CASSIUS Messala! MESSALA [Standing forth] What says my general? CASSIUS Messala, This is my birth-day; as this very day Was Cassius born. Give me thy hand, Messala. Be thou my witness that against my will. As Pompey was, am I compell'd to set Upon one battle all our liberties. You know that I held Epicurus strong And his opinion: now I change my mind And partly credit things that do presage. Coming from Sardis, on our former ensign Two mighty eagles fell, and there they perch'd Gorging and feeding from our soldiers' hands. Who to Philippi here consorted us: This morning are they fled away and gone; And in their steads do ravens, crows and kites Fly o'er our heads and downward look on us As we were sickly prey. Their shadows seem A canopy most fatal, under which Our army lies, ready to give up the ghost. MESSALA Believe not so. CASSIUS I but believe it partly; For I am fresh of spirit and resolved To meet all perils very constantly. What is the effect of Cassius's story? It creates suspense because Messala may decide not to fight after hearing about the omens. The bad omens of scavengers foreshadow his defeat. The mixed omens illustrate his confused feelings. It builds tension because Cassius withholds the fact that he planned Caesar’s assassination.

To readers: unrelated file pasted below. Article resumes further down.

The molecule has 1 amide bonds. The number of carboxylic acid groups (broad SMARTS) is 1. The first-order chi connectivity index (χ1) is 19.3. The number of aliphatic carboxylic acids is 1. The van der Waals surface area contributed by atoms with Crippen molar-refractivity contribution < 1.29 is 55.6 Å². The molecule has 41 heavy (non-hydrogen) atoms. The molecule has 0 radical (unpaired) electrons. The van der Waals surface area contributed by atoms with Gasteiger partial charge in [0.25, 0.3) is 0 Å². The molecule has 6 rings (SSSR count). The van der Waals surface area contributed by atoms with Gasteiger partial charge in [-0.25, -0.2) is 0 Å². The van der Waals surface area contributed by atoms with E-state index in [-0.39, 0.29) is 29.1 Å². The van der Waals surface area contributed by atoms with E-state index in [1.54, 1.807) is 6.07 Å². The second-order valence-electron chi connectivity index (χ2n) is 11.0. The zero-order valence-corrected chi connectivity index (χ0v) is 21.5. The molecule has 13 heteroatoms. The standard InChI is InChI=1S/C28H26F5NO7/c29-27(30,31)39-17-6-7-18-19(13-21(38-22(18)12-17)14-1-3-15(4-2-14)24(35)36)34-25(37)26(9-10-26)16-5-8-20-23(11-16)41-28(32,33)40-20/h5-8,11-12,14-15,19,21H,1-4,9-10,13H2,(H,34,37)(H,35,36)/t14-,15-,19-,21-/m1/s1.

QUESTION POSTED AT 16/04/2020 - 06:04 PM